[philiptellis] /bb|[^b]{2}/
Never stop Grokking

Wednesday, March 30, 2011

overflow:hidden and border-radius

So what exactly needs to happen when you set overflow:hidden on a container element? At which pixel point do the element's contents get hidden? Is it at the padding, the inside of the border, the outside of the border, the outline or somewhere else?

The spec sort of states that it's at the border or padding (depending on background-clip):
Other effects that clip to the border or padding edge (such as ‘overflow’ other than ‘visible’) also must clip to the curve.
With that in mind, I decided to throw rounded corners into the fray and have some fun:

Lorem ipsum dolor sit amet, consectetur adipisicing elit, sed do eiusmod tempor incididunt ut labore et dolore magna aliqua. Ut enim ad minim veniam, quis nostrud exercitation ullamco laboris nisi ut aliquip ex ea commodo consequat. Duis aute irure dolor in reprehenderit in voluptate velit esse cillum dolore eu fugiat nulla pariatur. Excepteur sint occaecat cupidatat non proident, sunt in culpa qui officia deserunt mollit anim id est laborum. Sed ut perspiciatis unde omnis iste natus error sit voluptatem accusantium doloremque laudantium, totam rem aperiam, eaque ipsa quae ab illo inventore veritatis et quasi architecto beatae vitae dicta sunt explicabo. Nemo enim ipsam voluptatem quia voluptas sit aspernatur aut odit aut fugit, sed quia consequuntur magni dolores eos qui ratione voluptatem sequi nesciunt. Neque porro quisquam est, qui dolorem ipsum quia dolor sit amet, consectetur, adipisci velit, sed quia non numquam eius modi tempora incidunt ut labore et dolore magnam aliquam quaerat voluptatem. Ut enim ad minima veniam, quis nostrum exercitationem ullam corporis suscipit laboriosam, nisi ut aliquid ex ea commodi consequatur? Quis autem vel eum iure reprehenderit qui in ea voluptate velit esse quam nihil molestiae consequatur, vel illum qui dolorem eum fugiat quo voluptas nulla pariatur?
Caveat: Opera is broken.

Anyone wanna try a deathstar?

Monday, March 28, 2011

Spoofing your MAC address on MacOSX 10.6

There are various reasons why one might need to spoof ones MAC address. For example, your ISP may have bound your connection to your MAC address, and then you had to change your network card because the old one was fried by a lightning strike (this actually happened to me). Another reason is privacy. You may want to change your MAC address if you're surfing the net from a coffee shop with free wifi to make sure no one sniffing the network can identify you. Whatever the reason, the actual commands to (temporarily) change your MAC address are quite straightforward.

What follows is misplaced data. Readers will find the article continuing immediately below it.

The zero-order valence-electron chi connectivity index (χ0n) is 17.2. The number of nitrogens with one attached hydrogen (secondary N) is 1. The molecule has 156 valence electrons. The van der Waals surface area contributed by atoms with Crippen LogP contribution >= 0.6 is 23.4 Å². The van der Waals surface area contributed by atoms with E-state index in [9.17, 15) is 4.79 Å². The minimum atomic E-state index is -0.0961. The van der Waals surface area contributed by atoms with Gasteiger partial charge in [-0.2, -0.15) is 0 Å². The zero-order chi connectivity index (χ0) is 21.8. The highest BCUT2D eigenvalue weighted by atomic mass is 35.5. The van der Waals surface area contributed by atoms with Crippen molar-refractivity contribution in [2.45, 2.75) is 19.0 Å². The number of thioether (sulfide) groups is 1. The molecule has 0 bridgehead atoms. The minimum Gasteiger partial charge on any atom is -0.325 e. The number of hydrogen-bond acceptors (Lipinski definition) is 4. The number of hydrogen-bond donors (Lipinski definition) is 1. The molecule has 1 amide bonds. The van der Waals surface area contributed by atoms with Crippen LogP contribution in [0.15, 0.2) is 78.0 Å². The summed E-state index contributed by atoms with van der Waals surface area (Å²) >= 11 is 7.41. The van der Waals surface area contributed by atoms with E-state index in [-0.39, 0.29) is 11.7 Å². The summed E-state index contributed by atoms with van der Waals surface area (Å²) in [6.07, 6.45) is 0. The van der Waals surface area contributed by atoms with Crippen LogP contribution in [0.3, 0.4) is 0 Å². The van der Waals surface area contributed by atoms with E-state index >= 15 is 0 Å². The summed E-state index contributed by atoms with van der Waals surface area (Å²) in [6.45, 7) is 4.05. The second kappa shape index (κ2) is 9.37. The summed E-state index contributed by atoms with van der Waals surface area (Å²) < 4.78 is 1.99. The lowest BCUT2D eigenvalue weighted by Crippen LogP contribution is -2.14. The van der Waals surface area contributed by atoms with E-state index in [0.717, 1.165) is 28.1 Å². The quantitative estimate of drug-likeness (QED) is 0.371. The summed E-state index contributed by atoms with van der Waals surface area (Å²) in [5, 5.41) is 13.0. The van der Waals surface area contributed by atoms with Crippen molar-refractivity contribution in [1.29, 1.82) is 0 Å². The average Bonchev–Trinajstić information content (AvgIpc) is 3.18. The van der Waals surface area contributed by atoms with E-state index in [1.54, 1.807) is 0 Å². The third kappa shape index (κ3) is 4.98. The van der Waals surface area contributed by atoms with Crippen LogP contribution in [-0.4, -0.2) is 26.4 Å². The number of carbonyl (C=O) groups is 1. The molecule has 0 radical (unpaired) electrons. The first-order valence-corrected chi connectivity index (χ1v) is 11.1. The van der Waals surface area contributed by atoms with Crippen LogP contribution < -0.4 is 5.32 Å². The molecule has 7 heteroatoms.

Note that these commands work on Linux, FreeBSD and MacOSX (at least versions greater than 10.5).

Before you do anything, make sure the port is up:
sudo ifconfig <iface> up
Where iface is the network interface. This should be something like en0 for the ethernet port on MacOSX, or eth0 for a linux box, etc. If you're not sure, just run the ifconfig command without any arguments... although if you're not sure, you probably shouldn't be doing this anyway ;)

Now, once your interface is up, you can change its MAC address. This only lasts until the next reboot, but given that I almost never shutdown my laptop, it's as good as permanent.

For the ethernet port:
sudo ifconfig en0 ether <new MAC address>
This works even if you're currently connected to a network.

For the wireless card, first disconnect from any wireless networks. I've found that the easiest way to do this is to try to connect to a network that doesn't exist. From your Airport icon in the menu bar, choose "Join Other Network", and type in some random string. Note that you don't need to do this if your airport doesn't automatically connect to a wireless network.

Once you've disconnected, just run the command as above, but for the en1 interface:
sudo ifconfig en1 ether <new MAC address>
You can now reconnect to any wireless network.

Note that even though this is temporary, I do have it set up to be more or less permanent on Ubuntu through my network startup scripts. I'll publish them some other time.